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yyyyyyy//yyyyyyyyyyyyyyyy$:A rescue strategy for handling unevaluable patients in Simons two-stage designs
L.Belin1,2,3 , Y.De Rycke3,4 , P.Brot2,5,6
1-Clinical Research Department, Institut Curie, Paris (France). 2-INSERM-U669,Villejuif (France). 3-INSERM-U900, Paris (France). 4- Public Health Department, Institut Curie, Paris (France). 5-JE2492, Universit Paris-Sud, Villejuif.
6-Paul Brousse Hospital, AP-HP, Villejuif (France).
For phase II oncology trials, Simons two-stage design is the most commonly used strategy. When clinically unevaluable patients occur, the total number of patients included at each stage differs from that initially planned. All the design properties (such as controlling type I and type II error rates) may no longer hold. Several questions arise: how to take into account unevaluable patients, whether there is a need to recalculate stopping boundaries and what are the operating characteristics of the new design. Various ad hoc strategies are used for handling these unevaluable patients: (i) Consider unevaluable patients as non-responders, (ii) Consider unevaluable patients as responders, (iii) Exclude the unevaluable patients, (iv) Include new patients in order to achieve the planned sample size. To the best of our knowledge, these ad hoc strategies are used without any knowledge of their consequences for type I and type II error rates.
The principal objective of this work is to evaluate how the overall type I and type II error rates are affected by these four strategies. We also propose a fifth strategy in which the critical stopping rules are reset in order to take into account patient availability at the study endpoint. The proposed strategy is a rescue strategy. It tries to minimize the deviation from the planned type I and type II error rates as much as possible without changing the initial sample size. The rescue strategy is based on the conditional probability of responding at an evaluation time for an evaluable patient. Estimate this probability allows building a new Simon design with parameter taking into account the probability to be unevaluable. It allows furnishing new stopping boundaries adapted to the number of observed unevaluable patients at each stage.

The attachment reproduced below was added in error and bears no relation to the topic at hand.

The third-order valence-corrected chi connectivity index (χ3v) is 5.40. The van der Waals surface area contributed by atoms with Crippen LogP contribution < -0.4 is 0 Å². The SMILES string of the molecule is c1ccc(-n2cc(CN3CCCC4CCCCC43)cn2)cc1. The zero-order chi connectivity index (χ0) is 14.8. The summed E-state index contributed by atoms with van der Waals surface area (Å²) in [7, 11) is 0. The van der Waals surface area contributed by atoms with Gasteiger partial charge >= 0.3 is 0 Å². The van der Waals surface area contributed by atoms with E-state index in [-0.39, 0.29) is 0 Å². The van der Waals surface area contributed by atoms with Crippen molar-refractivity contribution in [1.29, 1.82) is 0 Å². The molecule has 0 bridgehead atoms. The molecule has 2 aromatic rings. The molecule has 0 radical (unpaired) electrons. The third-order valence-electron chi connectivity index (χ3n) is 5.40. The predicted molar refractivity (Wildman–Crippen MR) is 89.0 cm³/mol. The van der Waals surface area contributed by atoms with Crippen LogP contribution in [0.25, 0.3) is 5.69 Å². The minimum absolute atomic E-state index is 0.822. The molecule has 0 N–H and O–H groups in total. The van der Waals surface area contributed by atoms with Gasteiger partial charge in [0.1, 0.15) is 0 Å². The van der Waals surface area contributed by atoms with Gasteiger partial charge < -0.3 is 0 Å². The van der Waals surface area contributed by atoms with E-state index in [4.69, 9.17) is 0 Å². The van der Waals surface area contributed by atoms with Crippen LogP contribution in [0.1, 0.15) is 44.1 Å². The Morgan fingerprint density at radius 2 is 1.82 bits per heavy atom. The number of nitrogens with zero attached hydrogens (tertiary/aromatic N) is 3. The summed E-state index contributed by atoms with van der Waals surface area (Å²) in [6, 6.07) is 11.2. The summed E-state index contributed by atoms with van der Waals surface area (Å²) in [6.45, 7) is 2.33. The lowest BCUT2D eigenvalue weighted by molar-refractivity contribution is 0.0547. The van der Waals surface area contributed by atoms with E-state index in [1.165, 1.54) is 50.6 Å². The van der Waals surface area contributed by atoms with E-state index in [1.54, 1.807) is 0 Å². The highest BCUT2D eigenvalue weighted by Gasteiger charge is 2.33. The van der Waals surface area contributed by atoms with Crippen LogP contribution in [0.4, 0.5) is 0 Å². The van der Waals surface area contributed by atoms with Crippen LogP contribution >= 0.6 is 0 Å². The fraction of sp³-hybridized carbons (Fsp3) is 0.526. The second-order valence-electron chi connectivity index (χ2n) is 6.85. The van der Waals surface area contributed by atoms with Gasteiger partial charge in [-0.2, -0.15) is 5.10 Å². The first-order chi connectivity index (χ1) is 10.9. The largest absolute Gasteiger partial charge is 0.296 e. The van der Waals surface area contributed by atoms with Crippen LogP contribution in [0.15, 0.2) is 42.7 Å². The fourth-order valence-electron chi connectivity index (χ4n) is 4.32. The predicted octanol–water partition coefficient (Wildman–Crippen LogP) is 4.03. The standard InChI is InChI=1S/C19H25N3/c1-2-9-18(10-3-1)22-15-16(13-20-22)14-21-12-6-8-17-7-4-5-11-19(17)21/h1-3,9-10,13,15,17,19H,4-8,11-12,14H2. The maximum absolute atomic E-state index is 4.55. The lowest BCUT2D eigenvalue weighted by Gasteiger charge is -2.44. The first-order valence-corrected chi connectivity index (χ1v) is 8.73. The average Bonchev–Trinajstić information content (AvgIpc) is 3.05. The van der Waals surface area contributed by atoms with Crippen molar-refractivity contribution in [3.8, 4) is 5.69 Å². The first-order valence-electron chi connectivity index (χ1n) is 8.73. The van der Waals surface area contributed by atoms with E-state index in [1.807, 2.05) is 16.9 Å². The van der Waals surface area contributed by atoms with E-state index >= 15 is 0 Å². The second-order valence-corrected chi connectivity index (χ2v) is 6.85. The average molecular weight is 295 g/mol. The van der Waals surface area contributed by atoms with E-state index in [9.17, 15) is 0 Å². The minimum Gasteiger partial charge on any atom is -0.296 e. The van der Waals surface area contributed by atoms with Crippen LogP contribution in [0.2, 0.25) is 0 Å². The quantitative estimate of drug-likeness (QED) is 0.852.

Simulation shows that every strategy provides a biased estimate of response rate. The bias is negative for all the strategy except the one which consider unevaluable patients as responders. These biases lead to deviations for the planned type I and type II error rates Assuming 20% of unevaluable patients, the power is reduced from 90% to 78% or 82% for the exclusion and the replacement strategy respectively. Type I error rate is reduced from 0.1 to 0.047 and 0.034 respectively. For these strategy type I error rate is conservative but power is strongly reduced which is a major drawback in a phase II trial. However, our proposed strategy is the one which best approaches the target error rates requirement (the power is 88% and type I error rate is inflated to 0.11 assuming 20% of unevaluable patients). Even if the rescue strategy assumes a Weibull latent failure times and uniform censoring times, simulation show performance of the proposed strategy are robust to this assumption.
We exemplify the interest of this rescue strategy by the re-analysis of a Phase II trial planned at the Curie Institute. The trial included breast cancer patients with cerebral metastases and showed 14% of unevaluable patients at each stage.
The rescue strategy represents a practical solution when a Simon phase II trial has not been implemented as planned. It performs well, provides meaningful information and is simple to implement without requiring much patients. It could be recommended for handling the occurrence unevaluable patients.
International Biometric Society
International Biometric Conference, Florence, ITALY, 6 11 July 2014
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